Our impact

Thanks to our community, donors, volunteers, and supporters, we helped over 14,000 adults and children who are deafblind or have complex disabilities in the past year.

In 2021, we scaled up our virtual support as our face-to-face activities were forced to close. And it meant we were able to reach more people than ever before. 

Thanks to Sense’s support, Martin is finally able to live the life that he wants to. It just means the world to us.

Audrey, whose brother Martin receives support from Sense

Our work makes breakthrough moments possible

We want to ensure every child and adult with complex disabilities gets the help they deserve. We’re determined to provide a place where everyone belongs, where difference is valued and no one is left out.

Everyone connected to Sense has responded with dedication, creativity, care and generosity since the pandemic hit. It’s meant we have continued to be here for the people we support and our specialist skills have continued to shine through.

We could not have achieved this without you. Thank you.  

How you helped Sense

1. Giving children and families the best possible start

It’s vital that children like Greta who are born deafblind or have complex disabilities get help as early as possible. Sense specialists have the expertise to understand a child’s ways of communicating.

In partnership with parents or carers, we support each and every child to learn and grow in confidence. 

Sense’s support for children and families last year:

  • 2,456 children, young people and families engaged with our support.
  • 52 online family events connected 510 families together for information, support and activities.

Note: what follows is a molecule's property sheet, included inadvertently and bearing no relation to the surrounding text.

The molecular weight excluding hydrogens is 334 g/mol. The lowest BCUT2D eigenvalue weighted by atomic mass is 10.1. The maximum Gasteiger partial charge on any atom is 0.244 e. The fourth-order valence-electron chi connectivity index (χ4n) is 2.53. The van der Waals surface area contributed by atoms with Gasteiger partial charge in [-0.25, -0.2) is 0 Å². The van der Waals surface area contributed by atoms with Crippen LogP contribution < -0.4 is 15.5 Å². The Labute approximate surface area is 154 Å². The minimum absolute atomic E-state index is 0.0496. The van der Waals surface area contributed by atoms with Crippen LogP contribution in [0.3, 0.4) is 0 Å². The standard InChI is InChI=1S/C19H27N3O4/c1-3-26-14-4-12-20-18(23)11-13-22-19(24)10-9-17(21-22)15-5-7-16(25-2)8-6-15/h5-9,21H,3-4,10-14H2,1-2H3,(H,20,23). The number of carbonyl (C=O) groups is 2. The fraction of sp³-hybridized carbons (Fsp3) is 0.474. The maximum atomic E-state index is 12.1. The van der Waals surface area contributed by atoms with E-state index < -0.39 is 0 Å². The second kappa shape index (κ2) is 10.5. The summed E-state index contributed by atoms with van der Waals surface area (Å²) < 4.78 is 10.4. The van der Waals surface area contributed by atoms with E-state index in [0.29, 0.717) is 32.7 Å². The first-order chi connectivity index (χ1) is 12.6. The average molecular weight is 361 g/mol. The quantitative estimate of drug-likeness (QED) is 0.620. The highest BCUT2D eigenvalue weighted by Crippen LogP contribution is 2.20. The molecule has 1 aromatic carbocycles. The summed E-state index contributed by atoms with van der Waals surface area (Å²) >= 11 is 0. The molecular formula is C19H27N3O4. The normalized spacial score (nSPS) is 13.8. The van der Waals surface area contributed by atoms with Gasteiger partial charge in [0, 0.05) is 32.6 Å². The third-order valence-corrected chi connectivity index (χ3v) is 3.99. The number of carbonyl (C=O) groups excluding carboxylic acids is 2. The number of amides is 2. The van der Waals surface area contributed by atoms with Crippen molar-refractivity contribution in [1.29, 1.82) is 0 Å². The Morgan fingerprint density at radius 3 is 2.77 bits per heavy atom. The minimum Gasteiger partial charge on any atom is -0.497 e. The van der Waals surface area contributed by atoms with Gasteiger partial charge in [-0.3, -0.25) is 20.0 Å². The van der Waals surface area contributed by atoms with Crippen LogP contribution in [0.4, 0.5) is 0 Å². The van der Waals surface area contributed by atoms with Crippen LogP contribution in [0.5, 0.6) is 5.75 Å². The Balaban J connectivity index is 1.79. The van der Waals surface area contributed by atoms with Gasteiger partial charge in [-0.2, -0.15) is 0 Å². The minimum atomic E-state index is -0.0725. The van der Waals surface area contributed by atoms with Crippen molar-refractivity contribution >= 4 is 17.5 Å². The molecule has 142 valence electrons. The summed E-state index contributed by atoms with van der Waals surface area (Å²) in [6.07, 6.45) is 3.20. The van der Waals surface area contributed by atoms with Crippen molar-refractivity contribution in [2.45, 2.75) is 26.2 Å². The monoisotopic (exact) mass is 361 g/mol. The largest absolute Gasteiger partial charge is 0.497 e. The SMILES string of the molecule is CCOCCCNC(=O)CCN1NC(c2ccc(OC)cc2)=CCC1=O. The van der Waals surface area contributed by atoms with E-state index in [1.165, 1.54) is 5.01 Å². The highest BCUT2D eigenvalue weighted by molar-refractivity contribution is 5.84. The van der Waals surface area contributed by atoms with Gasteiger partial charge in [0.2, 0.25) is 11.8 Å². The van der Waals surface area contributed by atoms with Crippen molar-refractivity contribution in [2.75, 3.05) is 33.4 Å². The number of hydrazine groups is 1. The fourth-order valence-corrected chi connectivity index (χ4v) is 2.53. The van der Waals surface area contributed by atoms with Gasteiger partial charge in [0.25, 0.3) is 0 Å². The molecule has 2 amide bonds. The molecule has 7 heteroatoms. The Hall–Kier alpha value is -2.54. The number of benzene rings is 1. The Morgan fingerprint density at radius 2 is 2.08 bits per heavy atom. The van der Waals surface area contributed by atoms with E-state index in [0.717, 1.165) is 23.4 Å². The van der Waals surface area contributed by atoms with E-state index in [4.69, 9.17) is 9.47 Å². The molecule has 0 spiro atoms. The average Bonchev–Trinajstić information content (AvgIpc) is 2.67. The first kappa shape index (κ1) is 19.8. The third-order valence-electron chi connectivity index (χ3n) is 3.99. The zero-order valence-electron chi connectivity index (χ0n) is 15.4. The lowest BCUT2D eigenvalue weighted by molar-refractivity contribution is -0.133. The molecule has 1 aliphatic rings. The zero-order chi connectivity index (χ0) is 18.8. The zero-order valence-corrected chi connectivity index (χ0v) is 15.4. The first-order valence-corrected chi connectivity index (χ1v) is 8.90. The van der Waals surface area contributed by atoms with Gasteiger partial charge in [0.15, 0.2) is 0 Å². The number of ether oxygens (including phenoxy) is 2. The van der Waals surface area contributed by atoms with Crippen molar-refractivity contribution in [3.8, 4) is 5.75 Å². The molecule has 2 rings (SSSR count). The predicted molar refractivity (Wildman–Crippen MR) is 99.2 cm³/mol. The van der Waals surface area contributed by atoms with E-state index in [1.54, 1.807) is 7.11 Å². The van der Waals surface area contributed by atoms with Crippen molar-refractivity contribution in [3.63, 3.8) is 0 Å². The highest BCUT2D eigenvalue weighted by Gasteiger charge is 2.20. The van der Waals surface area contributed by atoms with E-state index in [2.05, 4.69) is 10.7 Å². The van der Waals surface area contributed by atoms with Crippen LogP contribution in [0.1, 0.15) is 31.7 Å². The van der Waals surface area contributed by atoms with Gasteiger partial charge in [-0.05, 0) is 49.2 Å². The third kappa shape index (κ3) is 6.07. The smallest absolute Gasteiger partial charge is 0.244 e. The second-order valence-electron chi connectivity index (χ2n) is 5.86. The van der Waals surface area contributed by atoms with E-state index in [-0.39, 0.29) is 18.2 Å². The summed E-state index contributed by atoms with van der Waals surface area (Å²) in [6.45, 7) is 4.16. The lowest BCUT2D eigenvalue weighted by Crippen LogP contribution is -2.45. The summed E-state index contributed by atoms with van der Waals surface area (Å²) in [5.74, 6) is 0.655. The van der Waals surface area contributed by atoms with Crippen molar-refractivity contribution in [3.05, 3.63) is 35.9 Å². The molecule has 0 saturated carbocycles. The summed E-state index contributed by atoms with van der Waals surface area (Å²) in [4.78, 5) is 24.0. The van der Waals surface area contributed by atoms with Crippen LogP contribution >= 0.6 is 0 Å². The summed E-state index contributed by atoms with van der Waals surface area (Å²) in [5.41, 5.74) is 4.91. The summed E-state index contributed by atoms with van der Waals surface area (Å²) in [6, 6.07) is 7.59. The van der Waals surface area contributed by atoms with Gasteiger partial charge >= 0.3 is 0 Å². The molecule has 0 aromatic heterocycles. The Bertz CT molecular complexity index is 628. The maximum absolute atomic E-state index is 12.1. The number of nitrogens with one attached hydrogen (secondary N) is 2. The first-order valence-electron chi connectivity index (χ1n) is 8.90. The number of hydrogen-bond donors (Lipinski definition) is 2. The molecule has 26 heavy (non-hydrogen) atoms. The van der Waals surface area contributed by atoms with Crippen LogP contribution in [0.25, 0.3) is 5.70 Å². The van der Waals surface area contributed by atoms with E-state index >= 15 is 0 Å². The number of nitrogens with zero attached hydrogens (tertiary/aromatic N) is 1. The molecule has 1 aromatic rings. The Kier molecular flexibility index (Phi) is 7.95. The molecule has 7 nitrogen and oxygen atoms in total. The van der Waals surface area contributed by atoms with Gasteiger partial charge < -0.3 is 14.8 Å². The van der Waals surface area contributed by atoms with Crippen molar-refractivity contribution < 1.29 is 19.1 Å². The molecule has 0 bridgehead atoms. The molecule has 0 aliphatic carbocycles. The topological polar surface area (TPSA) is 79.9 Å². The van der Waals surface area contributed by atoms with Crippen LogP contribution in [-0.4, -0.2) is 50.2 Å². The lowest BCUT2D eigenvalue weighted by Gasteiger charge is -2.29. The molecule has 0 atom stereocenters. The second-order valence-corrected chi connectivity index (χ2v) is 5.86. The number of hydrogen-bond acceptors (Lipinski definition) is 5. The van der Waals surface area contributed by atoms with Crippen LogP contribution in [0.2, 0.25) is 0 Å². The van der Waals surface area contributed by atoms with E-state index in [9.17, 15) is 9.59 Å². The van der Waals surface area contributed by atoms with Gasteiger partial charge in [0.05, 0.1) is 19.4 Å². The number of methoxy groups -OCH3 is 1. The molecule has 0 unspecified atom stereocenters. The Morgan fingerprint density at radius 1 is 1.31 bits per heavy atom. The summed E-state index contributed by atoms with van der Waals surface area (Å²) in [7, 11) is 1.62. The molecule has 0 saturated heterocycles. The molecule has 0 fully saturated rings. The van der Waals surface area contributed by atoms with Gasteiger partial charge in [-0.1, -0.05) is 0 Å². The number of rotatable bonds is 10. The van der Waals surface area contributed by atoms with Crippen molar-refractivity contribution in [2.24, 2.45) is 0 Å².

• 266 families were empowered with specialist technology and equipment to access online support.

It’s difficult to think what life would be like if we didn’t have Sense.

Zoe, Greta’s mum

2. Helping adults with complex disabilities live and learn

A man with sunglasses on sits in a music room playing guitar.

Sense helps people with complex disabilities like Fernando to open doors that would otherwise be closed to them.

We support people to live independently and keep learning throughout their lives.

Sense’s support for adults last year:

  • 335 adults were empowered to live more independently in our Sense residential and supported living services.
  • 245 young people participated in our education programmes for 16-25-year-olds.
  • 94% of Sense services were rated as ‘Good’ or ‘Outstanding’ by the Care Quality Commission.

“When Fernando started spending time at a Sense Centre, he began to shine again.”

Carole, sister of Fernando, who attends a Sense Centre.

3. Helping people feel less lonely

Saihan, a young man with glasses and short black hair, smiling

Sense supports people like Saihan to build their confidence, become more independent, be active in their community, and find a route out of loneliness.

Sense’s support fighting loneliness last year:

  • 6,000 people participated in our online and face-to-face meet-ups and activities. 
  • 1,352 arts and wellbeing boxes distributed to people’s homes brought fun and joy.
  • 139 children and young people participated in our ‘Get Out There’ short breaks and social groups.

Sense volunteers have helped me so much.

Saihan, a participant on Sense’s Buddying service

4. Inspiring people to take action

A woman standing outside wearing glasses and a stripey top. She's smiling.

We’re working to bring about the day when no one with complex disabilities is left out of life.

We’re committed to spreading the word about our vital work and to ensuring those who are deafblind or living with complex disabilities have their voice heard.

Sense’s impact inspiring people to take action last year:

  • 8,000 people pledged their support to tackle loneliness among disabled people for our Left Out of Life campaign.
  • 1,000 people supported our letter calling on government to reintroduce support for disabled adults and their families.
  • 50 meetings with parliamentarians, in which we championed the needs of people with complex disabilities during the pandemic.

Thanks to Sense’s campaigning work, I’ve been able to share my story with the nation in the hope that people understand the difficulties of disabled people and want to change the world for the better.

Natalie, who has a Sense communicator guide